5. Plagiarism and other offences will be reviewed using the University of Derby Academic Misconduct Policy

Assessment –Final Report weighted 100%

Individual Final Report:

Based on the achievement of learning outcomes 1, 2 and
To be submitted by 23:59 on Sunday 12 of March.

You must submit your report via Derby University’s ‘Turnitin’

In this assessment you will conduct a piece of
research based on a topic related to global food trends with a focus on the cultural and social dimensions. Within your research you may consider trends in agriculture, food technology, global cuisines, cooking and dining appropriate to your topic.

You should develop a title that may be
in the form of a statement or a question. Based on your activities in class and your own personal research you should then prepare a
1500-word report.

The tutor
must receive the report topic via
email for approval by
12:00 on
Friday 20 of January.

You will be expected to use the appropriate tools and techniques to demonstrate a critical understanding of the research undertaken. This requirement will mean that you need to read widely on the topic and to collect a range of references that underpin your work. You are advised to start working immediately on this piece of work. The report should include a cover page, table of contents, main report, references and possibly appendices.

Students are reminded that the body of the report should be written in paragraphs without headings. In text citations and the list of references should clearly indicate information sources. All information sources must be English language only. Any images, graphs or tables should appear as appendices. They must be labelled with a title and copyright must be observed. Please check the César Ritz Style guide for further information.

NB. It is


that your research
shows evidence of your own work through taught work, opinions and application of research.

Draft reports
must be emailed to by
23.59 on Sunday 12 of February for tutor feedback.

Please use the assessment criteria provided to ensure that you cover the areas where marks will be allocated –
note that not all criteria are weighted the same.

ASSESSMENT CRITERIA– Individual REPORT – weighted 100%

Tick the box that meets the criteria achieved – record actual mark on the feedback sheet. You may offer comments to justify your grade.





100-70% (1st)

69-60% (2:1)

59-50% (2:2)

49-40% (3rd)

39-35% (referral)

Below 35%

Research and originality.


An outstanding piece of work that is produced to a very high standard. It is exceptionally well researched and is commendable in its originality.

A high-quality piece of work that is of a very good standard and is well researched. The work displays originality.

A good standard piece of work with some originality displayed. The work is quite well researched but there are some deficiencies.

A sound standard of work that is lacking in its research content. Very little originality displayed

Overall, the work is marginally unsatisfactory and not well researched. No originality has been displayed in the work.

Below the pass standard. Poorly researched and the work lacks any originality.


Use of data that demonstrates a grasp of theoretical and conceptual elements – 25%

All relevant data/information/ skills accurately and extensively deployed. Excellent grasp of theoretical and conceptual elements.

Virtually all relevant data/information/skills accurately and extensively deployed. Very good grasp of theoretical and conceptual elements.

Most of the relevant data/information/ skills accurately deployed.

Good grasp of theoretical and conceptual elements.

Much of the relevant data/information/ skills accurately deployed. Adequate grasp of theoretical and conceptual elements.

Some major omissions or inaccuracies in the deployment of data/ information/skills.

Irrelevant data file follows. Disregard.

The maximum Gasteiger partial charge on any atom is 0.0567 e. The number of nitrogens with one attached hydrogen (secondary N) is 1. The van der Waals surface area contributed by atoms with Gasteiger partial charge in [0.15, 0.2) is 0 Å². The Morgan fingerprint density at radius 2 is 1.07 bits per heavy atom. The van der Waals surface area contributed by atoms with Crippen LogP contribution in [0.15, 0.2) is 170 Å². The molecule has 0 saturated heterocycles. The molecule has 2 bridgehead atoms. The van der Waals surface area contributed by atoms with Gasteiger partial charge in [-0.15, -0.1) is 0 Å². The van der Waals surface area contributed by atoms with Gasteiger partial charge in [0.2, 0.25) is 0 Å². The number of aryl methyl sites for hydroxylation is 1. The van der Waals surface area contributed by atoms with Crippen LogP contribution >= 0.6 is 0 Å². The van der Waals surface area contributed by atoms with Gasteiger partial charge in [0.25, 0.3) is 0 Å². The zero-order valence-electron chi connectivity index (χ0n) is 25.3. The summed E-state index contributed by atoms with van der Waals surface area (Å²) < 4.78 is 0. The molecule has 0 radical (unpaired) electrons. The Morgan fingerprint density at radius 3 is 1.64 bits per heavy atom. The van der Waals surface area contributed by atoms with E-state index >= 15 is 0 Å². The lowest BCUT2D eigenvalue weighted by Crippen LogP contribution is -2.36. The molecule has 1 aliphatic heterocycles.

Some grasp of theoretical and conceptual elements.

Major deficiencies or omissions in data/information/ skills/

Major deficiencies or omissions in theoretical and conceptual elements


Critical analysis and evaluation.


A high level of critical analysis and evaluation that displays inclusive original thinking.

A very good level of critical analysis and evaluation that displays original thought.

A fairly good level of critical analysis and evaluation with some evidence of original thinking.

A fair level of critical analysis and evaluation but with little evidence of original thinking

Inadequate critical analysis and evaluation with little evidence of original thought and ideas

Poor critical analysis and evaluation with virtually no evidence of originality or application

Structure of the argument and coherence of the work – 15%

High quality piece of work demonstrating exceptional clarity of ideas and presentation. The work has excellent coherence and is logical in any arguments.

A very good standard of presentation that is commendable in its clarity of ideas. Very good sense of coherence and logic demonstrated in any arguments.

A good standard of presentation with ideas that is clear and generally coherent. There is some evidence of coherence and logic demonstrated.

A sound standard of presentation with ideas that are fairly clear and demonstrate some coherence. There is some evidence of misunderstanding.

Standard of presentation is not acceptable, and any ideas are unclear and incoherent.

Standard of presentation unacceptable and not up to graduate standard with any ideas confused and incoherent;

Communicated in report format as requested identifying sources used and referenced.


Communicated with exceptional authority and tone. All sources are referenced according to Harvard convention. The higher the mark the less trivial the identification of minor errors in the work.

Communicated with good authority and tone. Sources referenced according to Harvard convention. Very minor errors only.

Communicated in a sound manner with the right tone. Limited sources identified but referenced according to Harvard convention. Errors identified.

Communicated in an acceptable manner with some weakness in style and tone. Very limited sources identified but referenced according to Harvard convention. A number of errors

Poorly communicated with weakness in style and tone. Poor range of sources included. References not in accordance with Harvard convention. Many errors identified

Communication is incorrect in all aspects. No reading or research undertaken from any sources. Full of errors and just wrong.

Signed…………………………………………………………………………………………………. Date……………………………………………….